Dealing with an Intestate Estate in Texas



When a person dies without drafting and signing a will, they're considered to have died intestate. Though the situation may seem complex at first, it's actually fairly common. Many people aren't proactive about estate planning, which heightens the risk of this happening.

There are a separate set of laws that are designed to deal with intestate deaths. These intestate succession laws lay out the procedure for handling intestate estates. Here's how they're dealt with in Texas.

Dependent Administrations and Intestate Estates

Intestate cases in Texas are typically dealt with by an administrator to deal with the distribution of the departed person’s assets. The administrator's role is functionally comparable to the role of the executor of a will (when there is a will).

Independent administration requires next to no court oversight, but they do require a significant level of approval from the beneficiaries. If there are issues or the heirs don't give the appropriate consent, the case will be dealt with by a dependent administration.

Dependent administrations are accompanied by significantly more court oversight than independent administrations. The judge will typically mandate court approvals for any exchanges or transactions pertaining to the estate. As a result, the administrator cannot transfer assets, service debts, or generally transact with any part of the estate without court approval.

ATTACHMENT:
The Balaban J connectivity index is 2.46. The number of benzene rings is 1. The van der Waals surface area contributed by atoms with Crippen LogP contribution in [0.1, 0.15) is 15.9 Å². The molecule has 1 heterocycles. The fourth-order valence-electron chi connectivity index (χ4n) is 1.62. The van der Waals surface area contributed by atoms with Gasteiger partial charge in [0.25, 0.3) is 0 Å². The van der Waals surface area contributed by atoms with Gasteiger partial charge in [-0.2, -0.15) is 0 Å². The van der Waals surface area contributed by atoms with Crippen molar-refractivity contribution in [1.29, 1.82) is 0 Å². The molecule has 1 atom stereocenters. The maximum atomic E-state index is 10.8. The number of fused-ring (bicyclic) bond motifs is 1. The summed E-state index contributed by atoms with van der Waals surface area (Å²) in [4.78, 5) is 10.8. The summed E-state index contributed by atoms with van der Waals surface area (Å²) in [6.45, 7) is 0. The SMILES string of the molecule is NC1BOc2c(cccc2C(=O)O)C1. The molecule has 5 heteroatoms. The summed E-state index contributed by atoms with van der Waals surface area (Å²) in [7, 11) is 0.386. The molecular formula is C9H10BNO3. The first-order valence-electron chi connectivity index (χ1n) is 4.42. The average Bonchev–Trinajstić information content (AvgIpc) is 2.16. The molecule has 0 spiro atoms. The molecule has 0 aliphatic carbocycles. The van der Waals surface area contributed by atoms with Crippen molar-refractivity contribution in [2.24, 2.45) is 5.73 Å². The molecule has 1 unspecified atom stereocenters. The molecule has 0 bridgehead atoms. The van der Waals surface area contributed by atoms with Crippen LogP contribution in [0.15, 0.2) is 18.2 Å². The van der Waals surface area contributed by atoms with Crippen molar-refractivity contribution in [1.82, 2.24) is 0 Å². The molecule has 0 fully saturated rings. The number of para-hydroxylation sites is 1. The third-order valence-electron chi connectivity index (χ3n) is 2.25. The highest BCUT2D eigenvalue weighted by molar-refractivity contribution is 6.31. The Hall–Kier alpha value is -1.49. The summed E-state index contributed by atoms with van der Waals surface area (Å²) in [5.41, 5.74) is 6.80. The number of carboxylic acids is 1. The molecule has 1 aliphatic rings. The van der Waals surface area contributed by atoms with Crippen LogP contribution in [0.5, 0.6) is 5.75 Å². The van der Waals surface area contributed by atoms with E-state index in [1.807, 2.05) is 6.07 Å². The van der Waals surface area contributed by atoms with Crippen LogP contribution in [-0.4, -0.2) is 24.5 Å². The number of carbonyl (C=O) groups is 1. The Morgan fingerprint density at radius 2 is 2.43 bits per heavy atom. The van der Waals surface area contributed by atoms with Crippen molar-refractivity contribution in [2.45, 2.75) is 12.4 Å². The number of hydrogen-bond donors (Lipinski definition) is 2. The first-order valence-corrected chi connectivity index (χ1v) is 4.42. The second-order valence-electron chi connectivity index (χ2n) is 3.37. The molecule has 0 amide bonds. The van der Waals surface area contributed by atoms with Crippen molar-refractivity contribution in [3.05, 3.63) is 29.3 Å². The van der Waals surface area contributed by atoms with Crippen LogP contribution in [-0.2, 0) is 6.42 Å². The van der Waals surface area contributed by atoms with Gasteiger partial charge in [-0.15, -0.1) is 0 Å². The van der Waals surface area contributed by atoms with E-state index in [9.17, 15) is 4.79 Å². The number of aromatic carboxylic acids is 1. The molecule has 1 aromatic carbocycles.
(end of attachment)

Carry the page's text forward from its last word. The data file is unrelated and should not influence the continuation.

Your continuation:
When Is a Dependent Administration Needed?

The most common circumstance in which the court probably needs a dependent administration is when the beneficiaries disagree or can't entirely be found. Another situation is when the case is exceptionally complex, be it due to the estate's arrangements or beneficiaries.

Too many beneficiaries, a complex estate, or some other confusing or controversial issue can force court oversight. This oversight is categorical, extending to cases where there is general agreement over issues. The court's oversight is justified by the unfairness that could follow improper handling of the estate. If legal principles aren't followed, or the heirs don't understand their rights, unfairness frequently follows.

Besides that, dependent administrations have multiple benefits. A dependent administration's management of an intestate estate is generally smooth. For example, they have an efficient and optimized process for dealing with the departed's creditors.

This process can be further streamlined by hiring an attorney to quickly address the legal hurdles encountered while dealing with an intestate estate. If you're looking for probate or will attorneys in Houston, Travis, Austin, or Harris County, contact us, at Mike Massey Law.

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Mike Massey JD, MBA, MPA just might be the 195th most interesting person in Texas. He has 4 college degrees and he's working on a 5th:  BBS Accounting; MPA Master's in Professional Accounting; JD Law Degree; MBA Master's in Business Administration; BBS in Biblical Studies (in progress).

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